The Centre for the Study of Violence and Reconciliation (CSVR) is calling on government to act to stem the rise in Gender Based Violence in South Africa. It urges the state to urgently commission a national GBV baseline study to determine the nature and extent of GBV experienced across the country.
Reliable and up-to-date information about the levels and extent of GBV in South Africa is critical, because implementing strategies that are not informed by research or that lack comprehensive monitoring and evaluation frameworks will of limited benefit.
As part of the 16 Days of Activism against domestic violence, this year's campaign which starts on November 25 takes place under the theme entitled "Count me in: Together moving a non-violent South Africa forward ".
Domestic violence, physical violence, emotional violence, economic violence, sexual violence and femicide are some of the forms Gender Based Violence (GBV) reviewed by a CSVR study titled Gender-Based Violence (GBV) in South Africa: A Brief Review.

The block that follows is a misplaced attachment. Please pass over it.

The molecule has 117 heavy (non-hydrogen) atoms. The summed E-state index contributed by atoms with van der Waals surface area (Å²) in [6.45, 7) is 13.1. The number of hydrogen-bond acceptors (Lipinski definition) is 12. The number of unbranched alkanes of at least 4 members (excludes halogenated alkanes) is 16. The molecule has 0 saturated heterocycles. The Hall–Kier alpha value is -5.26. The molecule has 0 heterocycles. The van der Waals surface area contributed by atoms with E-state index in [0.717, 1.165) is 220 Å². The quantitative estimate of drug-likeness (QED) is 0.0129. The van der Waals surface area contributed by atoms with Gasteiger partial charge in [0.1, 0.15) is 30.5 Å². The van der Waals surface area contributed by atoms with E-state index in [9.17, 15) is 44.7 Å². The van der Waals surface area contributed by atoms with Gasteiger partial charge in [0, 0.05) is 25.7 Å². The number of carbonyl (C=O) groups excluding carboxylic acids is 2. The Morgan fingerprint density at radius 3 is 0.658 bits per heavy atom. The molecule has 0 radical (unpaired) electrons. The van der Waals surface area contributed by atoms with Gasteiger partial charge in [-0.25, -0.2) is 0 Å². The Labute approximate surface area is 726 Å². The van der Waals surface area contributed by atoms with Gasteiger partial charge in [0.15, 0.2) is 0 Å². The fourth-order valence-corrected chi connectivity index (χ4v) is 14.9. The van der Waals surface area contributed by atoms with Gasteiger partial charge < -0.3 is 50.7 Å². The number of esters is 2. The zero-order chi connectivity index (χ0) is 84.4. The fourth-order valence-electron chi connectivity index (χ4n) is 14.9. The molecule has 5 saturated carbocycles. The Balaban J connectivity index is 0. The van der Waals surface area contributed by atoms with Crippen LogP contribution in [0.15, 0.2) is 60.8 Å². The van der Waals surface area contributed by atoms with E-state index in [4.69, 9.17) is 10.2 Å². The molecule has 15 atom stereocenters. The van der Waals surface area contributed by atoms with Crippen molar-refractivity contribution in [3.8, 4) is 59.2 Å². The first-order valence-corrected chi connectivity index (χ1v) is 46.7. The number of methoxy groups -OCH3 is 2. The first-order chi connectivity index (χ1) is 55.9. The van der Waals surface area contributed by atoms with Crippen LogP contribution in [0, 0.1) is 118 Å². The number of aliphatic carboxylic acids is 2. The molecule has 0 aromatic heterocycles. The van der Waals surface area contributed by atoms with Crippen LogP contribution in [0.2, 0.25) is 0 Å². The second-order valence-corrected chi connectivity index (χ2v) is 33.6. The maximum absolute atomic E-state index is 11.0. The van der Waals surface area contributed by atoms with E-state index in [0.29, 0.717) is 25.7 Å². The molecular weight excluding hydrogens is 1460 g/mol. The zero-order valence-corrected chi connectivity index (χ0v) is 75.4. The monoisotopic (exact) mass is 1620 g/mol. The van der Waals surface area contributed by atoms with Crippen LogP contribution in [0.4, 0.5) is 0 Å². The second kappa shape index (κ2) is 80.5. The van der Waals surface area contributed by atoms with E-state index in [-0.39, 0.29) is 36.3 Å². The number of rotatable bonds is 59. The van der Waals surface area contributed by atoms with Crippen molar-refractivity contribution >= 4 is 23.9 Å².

South Africa has a range of laws that deal with the issues of violence against women such as the Domestic Violence Act of 1998 and the Sexual Offences Act of 2007.
However, these laws are undermined by ineffective implementation, insufficient funding for most programmes aimed at preventing GBV, as well as limited monitoring and evaluation of the impact of these programmes.
"Government needs to close the gap between policy and practice if we are to eradicate gender based violence," said Nonhlanhla Sibanda Gender Specialist at CSVR.
"The state's failure to implement GBV-related policies and legislation serves to perpetuate the high levels of gender based violence in communities," she added.
The study provides an overview of GBV in the country, while reflecting on government and non-governmental responses to GBV over the past years. It also emphasizes the critical need for community led solutions and strategies, underscoring the need to work with local authorities as well as traditional and religious leaders.
"GBV prevention requires attitudinal and behavioral changes, as well as grassroots community involvement in decision-making processes," said Sibanda.
"Therefore, there is need for an increase in collaborative efforts within communities to ensure that different players provide mutual support to one another in efforts to prevent GBV," added Sibanda.